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How do UCAS points work?

How do UCAS points work?


So you've already completed all your exams, received your grades and are looking to apply to university. You've followed these tips to manage your stress and are no longer full of fear. Now, you can start looking at the UCAS points or the UCAS tariff points. This is a point system designed to convert your qualifications into points for UK universities. 

Let’s take a closer look into how these work with your grades, what the process is and where to find the UCAS website. 

What do UCAS points count?

UCAS points will typically take all post-16 qualifications into account and assign it a number. You can see below how it takes into account everything from A-levels to Advanced Highers. 

While it’s not in the chart above it will also assess your international baccalaureate and convert it into points. There are 7 grades for the international baccalaureate based on how well you did as well as it having its own point system. 

How can I calculate my points? 

You can go to the official UCAS website which has a built-in calculator. You can then see how many points you have achieved based on your subjects and qualifications. It's an excellent place to start as a prospective student and see what the process is.

You can also use this calculator as an estimator of how many points you need for a specific university. By knowing this, you can plan your academic career better and choose how many qualifications at certain levels are going to be needed. 

Will universities ask me how many UCAS points I have?

The short answer is maybe. Each university has its own criteria for assessment, and that could include what your UCAS points totals are. Yet there are some, such as Cambridge and Oxford, that will simply look at your A-levels and other academic achievements directly. Consider working with a platform that can help you reach the academic level you want.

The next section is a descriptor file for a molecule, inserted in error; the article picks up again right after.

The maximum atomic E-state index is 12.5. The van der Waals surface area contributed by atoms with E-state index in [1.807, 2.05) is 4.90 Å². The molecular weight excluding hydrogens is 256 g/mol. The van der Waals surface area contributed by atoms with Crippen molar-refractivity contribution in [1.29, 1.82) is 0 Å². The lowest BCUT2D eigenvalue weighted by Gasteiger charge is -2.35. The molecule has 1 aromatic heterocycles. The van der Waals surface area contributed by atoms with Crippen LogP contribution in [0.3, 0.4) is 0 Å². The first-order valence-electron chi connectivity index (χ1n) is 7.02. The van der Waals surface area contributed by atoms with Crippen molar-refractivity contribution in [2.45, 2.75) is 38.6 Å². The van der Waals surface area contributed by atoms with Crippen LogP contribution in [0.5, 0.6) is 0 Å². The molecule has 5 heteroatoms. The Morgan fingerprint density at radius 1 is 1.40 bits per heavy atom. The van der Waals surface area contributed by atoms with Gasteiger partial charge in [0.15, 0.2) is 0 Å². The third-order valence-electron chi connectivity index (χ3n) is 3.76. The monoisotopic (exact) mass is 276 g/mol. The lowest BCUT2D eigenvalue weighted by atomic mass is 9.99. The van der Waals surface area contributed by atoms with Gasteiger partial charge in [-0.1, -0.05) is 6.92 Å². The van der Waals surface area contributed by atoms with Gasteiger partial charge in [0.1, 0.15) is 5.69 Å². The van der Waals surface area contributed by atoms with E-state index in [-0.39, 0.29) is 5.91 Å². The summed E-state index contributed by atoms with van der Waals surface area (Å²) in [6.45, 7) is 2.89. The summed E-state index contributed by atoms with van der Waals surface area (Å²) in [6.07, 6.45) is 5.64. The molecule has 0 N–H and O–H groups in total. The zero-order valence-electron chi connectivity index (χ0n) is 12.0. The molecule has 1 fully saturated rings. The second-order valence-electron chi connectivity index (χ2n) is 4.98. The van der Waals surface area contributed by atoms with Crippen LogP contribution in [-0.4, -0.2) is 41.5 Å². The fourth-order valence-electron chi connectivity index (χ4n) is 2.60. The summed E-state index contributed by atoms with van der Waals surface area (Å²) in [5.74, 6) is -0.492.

Look for a platform that not only gives you strategies and support for your examinations, but includes exam revision

Additional thoughts to consider

Not every qualification you have can be computed by the UCAS tariff. Therefore, you'll want to speak directly with the university to ensure that they will accept it. This is important for a prospective international student who wants to apply to the most prestigious options available in the UK such as Oxford or Cambridge.

The tariffs can also change from year to year so checking the website regularly to see if there are any updates is the wise thing to do. Another area to consider is that UCAS points are just one of the factors UK universities review when evaluating whether to accept you as their student. While it can be important, having a comprehensive and holistic approach for a complete application is also essential.

Author: MyEdSpace
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